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New study: crustacean-derived nanoparticles may effectively and precisely deliver chemotherapy

Nanoparticles packed with a clinically used chemotherapy drug and coated with an oligosaccharide derived from crustacean exoskeletons might effectively target and kill cancer stem-like cells, according to a recent study led by principal investigator Xiaoming (Shawn) He, PhD, associate professor of Biomedical Engineering.

Cancer stem-like cells have characteristics of stem cells and are present in very low numbers in tumors. They are highly resistant to chemotherapy and radiation and are believed to play an important role in tumor recurrence. This laboratory and animal study showed that nanoparticles coated with the oligosaccharide called chitosan and encapsulating the chemotherapy drug doxorubicin can target and kill cancer stem-like cells six times more effectively than free doxorubicin.

Biomedical Engineering Assoc. Prof. Shawn He (left) and Pelotonia Postoc Fellow Hai Wang discuss chitosan-coated doxorubicin in their Biomedical Research Tower lab.The study is reported in the journal ACS Nano. It received "top story" recognition in the May 27 issue of Cancer Stem Cell News and in the American Chemical Society News Service weekly PressPac on June 10

“Our findings indicate that this nanoparticle delivery system increases the cytotoxicity of doxorubicin with no evidence of systemic toxic side effects in our animal model,” said He, who is also a research member of The Ohio State University Comprehensive Cancer Center – Arthur G. James Cancer Hospital and Richard J. Solove Research Institute.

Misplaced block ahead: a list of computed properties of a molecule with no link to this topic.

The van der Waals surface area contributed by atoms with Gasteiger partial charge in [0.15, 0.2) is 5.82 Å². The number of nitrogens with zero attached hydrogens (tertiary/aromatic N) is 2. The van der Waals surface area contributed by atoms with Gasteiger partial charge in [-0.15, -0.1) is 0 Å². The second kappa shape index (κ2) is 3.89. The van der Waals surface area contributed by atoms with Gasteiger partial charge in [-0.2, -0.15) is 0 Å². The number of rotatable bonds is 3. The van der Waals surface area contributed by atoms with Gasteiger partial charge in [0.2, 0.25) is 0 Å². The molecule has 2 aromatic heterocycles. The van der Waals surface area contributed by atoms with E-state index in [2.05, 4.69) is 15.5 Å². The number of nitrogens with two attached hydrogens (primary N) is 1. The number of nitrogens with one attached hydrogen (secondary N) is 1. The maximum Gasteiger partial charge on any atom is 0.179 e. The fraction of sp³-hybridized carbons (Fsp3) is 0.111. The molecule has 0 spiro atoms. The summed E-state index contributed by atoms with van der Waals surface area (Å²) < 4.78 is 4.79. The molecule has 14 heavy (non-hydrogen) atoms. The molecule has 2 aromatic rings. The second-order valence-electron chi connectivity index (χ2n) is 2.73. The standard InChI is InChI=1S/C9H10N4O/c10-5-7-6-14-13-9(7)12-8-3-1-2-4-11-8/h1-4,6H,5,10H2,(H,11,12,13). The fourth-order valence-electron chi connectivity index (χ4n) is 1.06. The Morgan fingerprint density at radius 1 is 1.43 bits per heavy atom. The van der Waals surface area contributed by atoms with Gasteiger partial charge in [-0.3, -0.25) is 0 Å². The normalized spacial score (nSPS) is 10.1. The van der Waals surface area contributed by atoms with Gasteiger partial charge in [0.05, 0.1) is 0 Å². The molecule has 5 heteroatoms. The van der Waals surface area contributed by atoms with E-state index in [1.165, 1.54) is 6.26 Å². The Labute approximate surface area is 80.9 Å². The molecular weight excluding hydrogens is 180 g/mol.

“We believe that chitosan-decorated nanoparticles could also encapsulate other types of chemotherapy and be used to treat many types of cancer.

This study showed that chitosan binds with a receptor on cancer stem-like cells called CD44, enabling the nanoparticles to target the malignant stem-like cells in a tumor.

The nanoparticles were engineered to shrink, break open, and release the anticancer drug under the acidic conditions of the tumor microenvironment and in tumor-cell endosomes and lysosomes, which cells use to digest nutrients acquired from their microenvironment.

He and his colleagues conducted the study using models called 3D mammary tumor spheroids (i.e., mammospheres) and an animal model of human breast cancer.

The study also found that although the drug-carrying nanoparticles could bind to the variant CD44 receptors on cancerous mammosphere cells, they did not bind well to the CD44 receptors that were overexpressed on noncancerous stem cells.

Funding from an American Cancer Society Research Scholar Grant (No. 120936-RSG- 11-109-01-CDD) and a Pelotonia postdoctoral fellowship supported this research.

Other researchers involved in this study were Wei Rao, Hai Wang, Jianfeng Han, Shuting Zhao, Jenna Dumbleton, Pranay Agarwal, Jianhua Yu and Debra L. Zynger of Ohio State; Wujie Zhang of Milwaukee School of Engineering; Gang Zhao of University of Science and Technology of China; and Xiongbin Lu of The University of Texas MD Anderson Cancer Center.

contributed by Darrell E. Ward, Wexner Medical Center Public Affairs and Media Relations